Respondents were less likely to have their internal coaching programs fully integrated into other leadership development and learning initiatives than coaching skills for managers and leaders programs. 21% of organizations identified their internal coaching was fully integrated (compared to 28% for coaching skills programs). 57% identified that the internal coaching initiative was only partially integrated into other leadership development and learning initiatives.

24

Global trends in the use of coaching in the workplace

The organizational priorities that internal coaching programs are linked to are (ranking highest to lowest):
n n n n n n n n n

Talent development Performance management Performance appraisal Succession planning Change management Training (follow up) Onboarding Derailment risks Outplacement

76% 59% 48% 47% 41% 39% 23% 16% 6%

In relation to how internal coaching was working with other L&D initiatives, it was evident that internal coaching is not replacing classroom training completely. 58% of respondents said that internal coaching was being used in conjunction with classroom training. 3% said it was replacing classroom training and a further 39% said that neither of these was occurring. It was also found that internal coaching is generally not replacing mentoring. Only 14% of responding organizations said it was replacing mentoring. 26% identified that it was replacing other formal development programs. However, many comments made showed internal coaching was not replacing other things necessarily, just supplementing.
Internal coaching vs other L&D initiatives: Is internal coaching... Replacing mentoring? Replacing other formal development programs? Replacing other learning initiatives (eg. online learning) Other

0 Measuring internal coaching: Currently not measuring internal coaching Through observation only Measuring changes in organizational metrics Against individual performance metrics Measuring business impact in detail Measuring full return on investment © NeuroLeadership Group 2011 Other 0 5

10

20

30

40

50

60

%

25
10 15 20 25 30 35 40 %

Replacing mentoring? Replacing other formal development programs? Replacing other learning initiatives (eg. online learning)

Measuring impact

24% of respondents are not measuring the success of their internal coaching programs. Of those that are, Other the majority appear to be measuring by observation only (39%) or measuring against individual performance metrics (37%). Only 4% identified that they were measuring their return on investment.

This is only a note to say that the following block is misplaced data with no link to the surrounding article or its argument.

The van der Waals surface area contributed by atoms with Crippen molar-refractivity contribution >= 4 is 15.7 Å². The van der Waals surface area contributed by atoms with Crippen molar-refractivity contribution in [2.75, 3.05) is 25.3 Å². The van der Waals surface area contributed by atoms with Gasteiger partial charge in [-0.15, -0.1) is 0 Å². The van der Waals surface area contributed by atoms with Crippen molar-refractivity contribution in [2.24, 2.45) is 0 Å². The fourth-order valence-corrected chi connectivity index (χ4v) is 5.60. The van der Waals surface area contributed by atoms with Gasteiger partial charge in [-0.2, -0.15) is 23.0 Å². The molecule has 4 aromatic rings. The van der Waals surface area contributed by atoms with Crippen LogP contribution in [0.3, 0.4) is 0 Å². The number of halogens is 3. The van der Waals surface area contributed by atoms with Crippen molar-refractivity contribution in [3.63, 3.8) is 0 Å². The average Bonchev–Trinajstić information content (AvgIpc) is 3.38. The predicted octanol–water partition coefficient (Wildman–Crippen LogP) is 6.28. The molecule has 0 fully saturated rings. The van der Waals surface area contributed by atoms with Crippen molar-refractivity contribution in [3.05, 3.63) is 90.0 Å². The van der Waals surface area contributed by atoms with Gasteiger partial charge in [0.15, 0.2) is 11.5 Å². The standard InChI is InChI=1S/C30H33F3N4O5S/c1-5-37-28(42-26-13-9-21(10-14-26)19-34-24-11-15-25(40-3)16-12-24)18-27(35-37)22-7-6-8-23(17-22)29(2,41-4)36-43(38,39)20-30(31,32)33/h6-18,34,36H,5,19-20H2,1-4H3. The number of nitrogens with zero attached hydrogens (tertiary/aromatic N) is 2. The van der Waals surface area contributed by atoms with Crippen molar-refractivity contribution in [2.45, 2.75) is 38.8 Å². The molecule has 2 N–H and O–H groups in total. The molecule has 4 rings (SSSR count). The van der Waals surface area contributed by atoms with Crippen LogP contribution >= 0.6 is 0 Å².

0 Measuring internal coaching: Currently not measuring internal coaching Through observation only Measuring changes in organizational metrics Against individual performance metrics Measuring business impact in detail Measuring full return on investment Other 0 5 10 15 20 25 30 35 40 % 10 20 30 40 50 60 %

Comments made by respondents showed that generally, internal coaching as an L&D strategy was still in the development phase: “Over the past 2–3 years it has been very ad-hoc.” “In process of making internal coaching robust and linked to business strategy.” “Needs much improvement and structure.” Many said that while it’s called coaching, it’s not really coaching. It more resembled training or mentoring: “Internal coaching is very new and very limited. There are a few HR leaders that engage in informal and/or one-off coaching but it isn’t even called coaching.” “It’s called coaching but it’s not real coaching, just a word used for reps to spend time with lower tier reps for informal training and/or recognition of numerical goal achievement.”

26

Global trends in the use of coaching in the workplace

While relatively new and undefined, some comments showed that there are organizations with quite advanced and sophisticated coaching programs: “Four Master Coaches (selected by senior management for their experience and advanced training) oversee the ongoing development of our internal coaches.” “Our internal coaching program began in mid-2010, and is focused on key leaders identified through succession management. Participation in the internal coaching program is determined and prioritized by the CEO and the C-Suite leaders.” “We are call centre. We have a Coach Manager, 4 full time coaches (1:75 ratio). Managers request coaching for individuals on their teams based on metrics and performance. We coach for period of 4-6 weeks (methods and frequency depends on individual needs). We supplement full time coaching with Rotational Coaches where we need language specific coaching.” Other comments indicate promise for the future of internal coaching programs: “Internal coaching is being conducted by OD professionals with prior experience therefore training hasn’t been relevant at this stage. If the organization support increasing the number of internal coaches, it will likely use an accredited, externally delivered coaching program.” “Requires a co-ordinator role (not full time) to manage coach-coachee matching, support coach development, maintain information channels and provide opportunities for coaches to learn informally or formally from each other. Without this role and a formal program, previous organizational experience has shown that the benefits are not realized.” “Are seen as a way to save money right now; once metrics are in place, impact will be emphasized and hopefully coaching will be integrated into more HR programs and technical projects.”